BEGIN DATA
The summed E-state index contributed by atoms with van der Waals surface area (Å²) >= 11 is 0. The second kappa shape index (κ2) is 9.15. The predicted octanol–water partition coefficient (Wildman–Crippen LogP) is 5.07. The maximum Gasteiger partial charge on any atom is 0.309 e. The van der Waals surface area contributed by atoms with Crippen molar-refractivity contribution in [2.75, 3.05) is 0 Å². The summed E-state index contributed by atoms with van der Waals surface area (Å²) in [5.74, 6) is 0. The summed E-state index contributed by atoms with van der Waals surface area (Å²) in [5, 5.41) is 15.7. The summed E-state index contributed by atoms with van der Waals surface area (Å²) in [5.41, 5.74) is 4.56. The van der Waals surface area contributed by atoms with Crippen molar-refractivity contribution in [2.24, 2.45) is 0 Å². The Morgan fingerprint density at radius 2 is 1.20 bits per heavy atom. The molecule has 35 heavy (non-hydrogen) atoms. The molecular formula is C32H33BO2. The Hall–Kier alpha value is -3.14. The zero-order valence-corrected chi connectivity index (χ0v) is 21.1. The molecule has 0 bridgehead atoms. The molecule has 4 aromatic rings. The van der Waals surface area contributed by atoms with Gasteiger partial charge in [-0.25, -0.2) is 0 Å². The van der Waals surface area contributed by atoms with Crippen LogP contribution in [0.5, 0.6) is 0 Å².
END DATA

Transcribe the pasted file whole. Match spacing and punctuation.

The summed E-state index contributed by atoms with van der Waals surface area (Å²) >= 11 is 0. The second kappa shape index (κ2) is 9.15. The predicted octanol–water partition coefficient (Wildman–Crippen LogP) is 5.07. The maximum Gasteiger partial charge on any atom is 0.309 e. The van der Waals surface area contributed by atoms with Crippen molar-refractivity contribution in [2.75, 3.05) is 0 Å². The summed E-state index contributed by atoms with van der Waals surface area (Å²) in [5.74, 6) is 0. The summed E-state index contributed by atoms with van der Waals surface area (Å²) in [5, 5.41) is 15.7. The summed E-state index contributed by atoms with van der Waals surface area (Å²) in [5.41, 5.74) is 4.56. The van der Waals surface area contributed by atoms with Crippen molar-refractivity contribution in [2.24, 2.45) is 0 Å². The Morgan fingerprint density at radius 2 is 1.20 bits per heavy atom. The molecule has 35 heavy (non-hydrogen) atoms. The molecular formula is C32H33BO2. The Hall–Kier alpha value is -3.14. The zero-order valence-corrected chi connectivity index (χ0v) is 21.1. The molecule has 0 bridgehead atoms. The molecule has 4 aromatic rings. The van der Waals surface area contributed by atoms with Gasteiger partial charge in [-0.25, -0.2) is 0 Å². The van der Waals surface area contributed by atoms with Crippen LogP contribution in [0.5, 0.6) is 0 Å².